2012 Harley-Davidson FLD Switchback | Doin' Time

Staffers’ Rides

Photography by Joe Neric

Wrist: Joe Neric
MSRP (2012): $17,579
Miles: 10,151
MPG: 38
Mods: Luggage rack, sissy bar, backrest pad, touring windshield, touring bag

Last August, when I first took the Switchback home, I asked my wife if she wanted to ride to Los Olivos for the weekend. Pointing at the Harley, she said, "On that?" I assured her that we could invite our close friends and wine-tasting buddies, Ben and Michelle, to join us. We could ride up, park the bike, and walk into town to go wine tasting. She finally agreed.

Before we set off, I needed to prep the bike for our short trip. As I've noted before, the Switchback's hard saddlebags are small, and I knew that they wouldn't carry what we needed for a weekend. Step one: installing a sissy bar and luggage rack. In order to mount a sissy bar and luggage rack, you must first install the Detachable Sideplates (www.harley-davidson.com; $139.95) and bike-specific Docking Hardware ($99.95). Keep in mind the rear wheel has to come off for the installation. I got lucky because this bike came with these parts already installed.

With four sissy bar options to pick from-ranging from extra-tall wussy to why-bother small-I picked the Chrome Low Sissy Bar Upgright ($99.95). I opted to keep things simple by matching the backrest pad to the stock seat by choosing the Smooth Top-Stitched Backrest Pad ($69.95). As for the luggage rack, I kept the simple theme going by picking the chrome Custom Tapered Sport Luggage Rack ($134.95).

For our two-day luggage needs, I went with the colossal 2400-cubic-inch (unexpanded) Premium Touring Bag ($229.95), which easily swallows two days of clothing and essentials. And to save us from the wind, I ordered the Detachable Tall Windshield ($339.95), which is 2 inches taller than the stock windscreen. Add it up for a grand total of $1141.65, not including any installation labor. The Harley accessories are well made but clearly not cheap.

Finally escaping Los Angeles two-up, I could feel the Switchback's steering get slower. But as soon as we crested the hill with Santa Barbara on the horizon, I understood the allure of what Harley riders refer to as The Open Road. The Switchback is very stable cruising at freeway speeds, and the taller screen was a big improvement; the stock screen buffeted my helmet so badly I'd get a headache after 20 minutes.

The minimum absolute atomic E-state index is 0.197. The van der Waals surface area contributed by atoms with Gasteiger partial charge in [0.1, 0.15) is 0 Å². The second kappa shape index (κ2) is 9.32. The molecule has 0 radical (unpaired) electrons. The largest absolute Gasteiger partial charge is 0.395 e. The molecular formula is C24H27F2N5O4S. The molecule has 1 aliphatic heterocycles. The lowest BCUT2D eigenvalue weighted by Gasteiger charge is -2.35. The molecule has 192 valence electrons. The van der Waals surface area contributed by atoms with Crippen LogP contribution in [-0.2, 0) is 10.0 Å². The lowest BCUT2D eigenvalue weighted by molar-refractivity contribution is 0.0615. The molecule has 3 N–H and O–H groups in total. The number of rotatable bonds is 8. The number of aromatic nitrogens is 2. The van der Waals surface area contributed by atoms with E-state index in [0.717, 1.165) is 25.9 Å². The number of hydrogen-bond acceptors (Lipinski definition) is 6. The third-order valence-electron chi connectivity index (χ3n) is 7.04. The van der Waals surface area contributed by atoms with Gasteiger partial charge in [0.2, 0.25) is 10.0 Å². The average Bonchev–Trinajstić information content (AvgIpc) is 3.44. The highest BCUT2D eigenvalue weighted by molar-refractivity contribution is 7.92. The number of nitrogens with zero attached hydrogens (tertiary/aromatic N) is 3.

About 15 miles north of Santa Barbara, the scenery changes from ugly city to lush green hills peppered with cows grazing in the morning sun. At that moment, humming along on the 101, I wondered if I should I take back all the complaints I've had about cruisers because I was really enjoying it!

Before we stopped for lunch in Los Olivos, I needed to do some two-up testing on twisty roads-the wine trail of Foxen Canyon Road would do nicely. The Switchback's main handling limitation, restricted cornering clearance, was a lot worse with a passenger, as you would expect. But instead of simply grinding the floorboards, the floorboard hinges and even the frame were touching down. My wife noticed this grinding and squeezed me like a Thighmaster.

Pushing the pace revealed the Switchback's other weakness: brakes. A single front disc just isn't enough for a bike this big, particularly with a passenger and luggage. We're going to need to address this problem-though the way the Switchback is built the only cost-effective option would be different brake pads-but for now the easiest fix is to bring the pace down. Way down.

With the pace recalibrated, we enjoyed the rest of the ride through wine country before stopping in Los Olivos for lunch. If you're ever in Los Olivos, stop by Los Olivos Café (www.losolivoscafe.com). The food is fantastic, just call ahead for a reservation.

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